ASG Divan went on to observe that the judgment was delivered from within the “contours of faith” and that it involved the interpretation of religious practices and explanations of what the “holy scriptures” meant.
She opined that Judges could never be arbiters of what constitutes essential religious practices since this is the prerogative of theologians. Positing that a Judge should rule on fundamental rights and the laws, she spoke of the Narasu Appa Mali case of 1951 that challenged the practice of polygamy in various religions.
In that case, the Bombay High Court infamously declared personal law as not being "law" in terms of Article 13 (the provision defines ‘law’ for the purpose of applying fundamental rights). The dictum in the case was overruled in the Supreme Court's Sabarimala Judgment, she said.
Interestingly, in the context of personal laws, the Advocate expressed that in her opinion, laws were far more liberal for Muslim Women prior to India’s independence than after.
During the discussion, she also defended the move to introduce an Act to criminalise the practice of instantaneous Triple Talaq after the Supreme Court had struck it down as unconstitutional.
Countering the detractors of the Muslim Women (Protection of Rights on Marriage) Act, 2019, Divan said, "What does a woman do when she encounters a situation where her husband, despite the law being declared by the Supreme Court, still issues a triple talaq? Where does she go? How does she enforce the judgment?"
She further commented that punishing the practice is necessary to signify the State’s “zero tolerance” for such a practice.
Quoting Blackstone, Senior Advocate Divan iterated his definition of a criminal wrong being a wrong that was against the public. Because of their implications on societal values, acts such as dowry harassment, cruelty, and bigamy have also been made punishable under penal laws, she explained.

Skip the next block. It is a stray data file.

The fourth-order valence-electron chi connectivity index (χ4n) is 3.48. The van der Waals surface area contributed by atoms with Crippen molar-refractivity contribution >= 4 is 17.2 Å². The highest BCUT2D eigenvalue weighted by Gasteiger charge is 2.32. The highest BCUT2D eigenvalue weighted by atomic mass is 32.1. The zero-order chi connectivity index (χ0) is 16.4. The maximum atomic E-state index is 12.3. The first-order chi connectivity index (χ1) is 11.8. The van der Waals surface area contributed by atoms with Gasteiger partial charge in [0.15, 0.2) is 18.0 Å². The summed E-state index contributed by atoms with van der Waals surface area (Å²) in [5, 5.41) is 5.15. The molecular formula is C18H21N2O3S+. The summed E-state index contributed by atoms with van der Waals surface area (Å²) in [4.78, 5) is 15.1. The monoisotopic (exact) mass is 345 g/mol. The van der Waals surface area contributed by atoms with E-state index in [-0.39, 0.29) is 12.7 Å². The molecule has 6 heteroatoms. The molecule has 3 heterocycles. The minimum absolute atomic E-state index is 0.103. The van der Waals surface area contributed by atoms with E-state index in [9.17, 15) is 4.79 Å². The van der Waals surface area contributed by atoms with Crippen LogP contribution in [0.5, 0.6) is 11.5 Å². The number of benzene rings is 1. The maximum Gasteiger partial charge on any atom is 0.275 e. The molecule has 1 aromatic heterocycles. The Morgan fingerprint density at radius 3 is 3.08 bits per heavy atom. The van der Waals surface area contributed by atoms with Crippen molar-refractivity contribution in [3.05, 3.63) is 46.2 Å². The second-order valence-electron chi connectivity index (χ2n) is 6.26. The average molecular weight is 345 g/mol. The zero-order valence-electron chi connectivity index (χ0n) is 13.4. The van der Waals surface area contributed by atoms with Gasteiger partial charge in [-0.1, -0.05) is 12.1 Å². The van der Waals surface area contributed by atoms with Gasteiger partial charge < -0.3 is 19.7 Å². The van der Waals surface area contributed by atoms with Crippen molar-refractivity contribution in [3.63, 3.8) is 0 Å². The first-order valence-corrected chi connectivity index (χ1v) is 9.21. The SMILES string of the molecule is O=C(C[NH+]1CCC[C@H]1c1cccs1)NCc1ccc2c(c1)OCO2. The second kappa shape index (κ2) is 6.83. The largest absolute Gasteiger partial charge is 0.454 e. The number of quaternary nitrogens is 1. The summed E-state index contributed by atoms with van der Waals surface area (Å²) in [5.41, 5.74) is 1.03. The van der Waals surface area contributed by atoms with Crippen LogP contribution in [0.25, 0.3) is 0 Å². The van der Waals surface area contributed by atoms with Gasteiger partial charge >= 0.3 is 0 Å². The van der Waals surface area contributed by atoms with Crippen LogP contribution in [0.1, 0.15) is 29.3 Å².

Continuing on this theme, Senior Advocate Divan stated that, more often than not, it is the fear of a talaq being pronounced upon a woman rather than the utterance itself that is the problem. A fear of a talaq pronouncement hangs over a woman “like a sword”, compelling her to follow her husband’s dictates, stay within his “Lakshman Rekha”, she elaborated.
This persisting fear serves to demonstrate inherent societal inequality, enunciated the ASG. She went on to explain, "The idea is deterrence. The idea is that the man should never pronounce triple talaq. I don't think the object of a law is to send him (a husband) to jail."
During the Q & A Session that followed, Divan also opined that there was a need for a common denominator of basic human rights while answering a question on the Uniform Civil Code.
If communities are too far apart on basic human rights, then over time they would move in very different paces and create divisions, which can be problematic, said Divan. She added that before undertaking the exercise, it is important to define "what exactly we mean by a Uniform Civil Code."
Divan also had occasion to speak on her experience as a woman in law. She explained that for the longest time, her gender was always a hurdle, in some way or the other. Despite repeated setbacks one just had to “keep pushing", she added. Thereafter, a woman will get more importance because there are fewer women higher up in the profession presently, she observed.
At the end of the webinar, Senior Advocate Mahalakshmi Pavani thanked the ASG for being a part of the event. The webinar drew to a close after SCWLA’s Advocate Mansa Singh rendered the vote of thanks.
Watch SCWLA's stream of the webinar here: